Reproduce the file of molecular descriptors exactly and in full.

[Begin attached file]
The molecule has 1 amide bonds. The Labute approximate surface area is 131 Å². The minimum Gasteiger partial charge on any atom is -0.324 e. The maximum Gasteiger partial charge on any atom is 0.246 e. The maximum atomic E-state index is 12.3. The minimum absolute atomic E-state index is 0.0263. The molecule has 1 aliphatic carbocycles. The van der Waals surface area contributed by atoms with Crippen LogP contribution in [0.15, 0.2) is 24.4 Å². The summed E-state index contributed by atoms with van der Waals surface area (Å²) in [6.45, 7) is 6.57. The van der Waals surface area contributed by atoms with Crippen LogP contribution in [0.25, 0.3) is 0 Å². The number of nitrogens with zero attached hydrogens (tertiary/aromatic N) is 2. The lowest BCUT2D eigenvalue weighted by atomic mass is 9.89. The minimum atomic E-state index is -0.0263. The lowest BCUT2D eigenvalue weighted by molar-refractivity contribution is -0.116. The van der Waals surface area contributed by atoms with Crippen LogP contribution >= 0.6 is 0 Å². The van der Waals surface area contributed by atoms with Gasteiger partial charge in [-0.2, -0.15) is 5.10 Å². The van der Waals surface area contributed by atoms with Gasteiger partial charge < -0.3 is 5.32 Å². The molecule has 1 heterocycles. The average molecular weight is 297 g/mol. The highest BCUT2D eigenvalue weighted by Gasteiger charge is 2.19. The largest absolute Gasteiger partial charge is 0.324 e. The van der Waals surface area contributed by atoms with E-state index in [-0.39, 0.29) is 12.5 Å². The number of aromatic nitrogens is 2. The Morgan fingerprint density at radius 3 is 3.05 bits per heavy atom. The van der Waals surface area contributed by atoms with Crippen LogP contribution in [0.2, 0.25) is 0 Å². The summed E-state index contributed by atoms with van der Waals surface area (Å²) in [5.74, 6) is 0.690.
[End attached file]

The molecule has 1 amide bonds. The Labute approximate surface area is 131 Å². The minimum Gasteiger partial charge on any atom is -0.324 e. The maximum Gasteiger partial charge on any atom is 0.246 e. The maximum atomic E-state index is 12.3. The minimum absolute atomic E-state index is 0.0263. The molecule has 1 aliphatic carbocycles. The van der Waals surface area contributed by atoms with Crippen LogP contribution in [0.15, 0.2) is 24.4 Å². The summed E-state index contributed by atoms with van der Waals surface area (Å²) in [6.45, 7) is 6.57. The van der Waals surface area contributed by atoms with Crippen LogP contribution in [0.25, 0.3) is 0 Å². The number of nitrogens with zero attached hydrogens (tertiary/aromatic N) is 2. The lowest BCUT2D eigenvalue weighted by atomic mass is 9.89. The minimum atomic E-state index is -0.0263. The lowest BCUT2D eigenvalue weighted by molar-refractivity contribution is -0.116. The van der Waals surface area contributed by atoms with Crippen LogP contribution >= 0.6 is 0 Å². The van der Waals surface area contributed by atoms with Gasteiger partial charge in [-0.2, -0.15) is 5.10 Å². The van der Waals surface area contributed by atoms with Gasteiger partial charge < -0.3 is 5.32 Å². The molecule has 1 heterocycles. The average molecular weight is 297 g/mol. The highest BCUT2D eigenvalue weighted by Gasteiger charge is 2.19. The largest absolute Gasteiger partial charge is 0.324 e. The van der Waals surface area contributed by atoms with E-state index in [-0.39, 0.29) is 12.5 Å². The number of aromatic nitrogens is 2. The Morgan fingerprint density at radius 3 is 3.05 bits per heavy atom. The van der Waals surface area contributed by atoms with Crippen LogP contribution in [0.2, 0.25) is 0 Å². The summed E-state index contributed by atoms with van der Waals surface area (Å²) in [5.74, 6) is 0.690.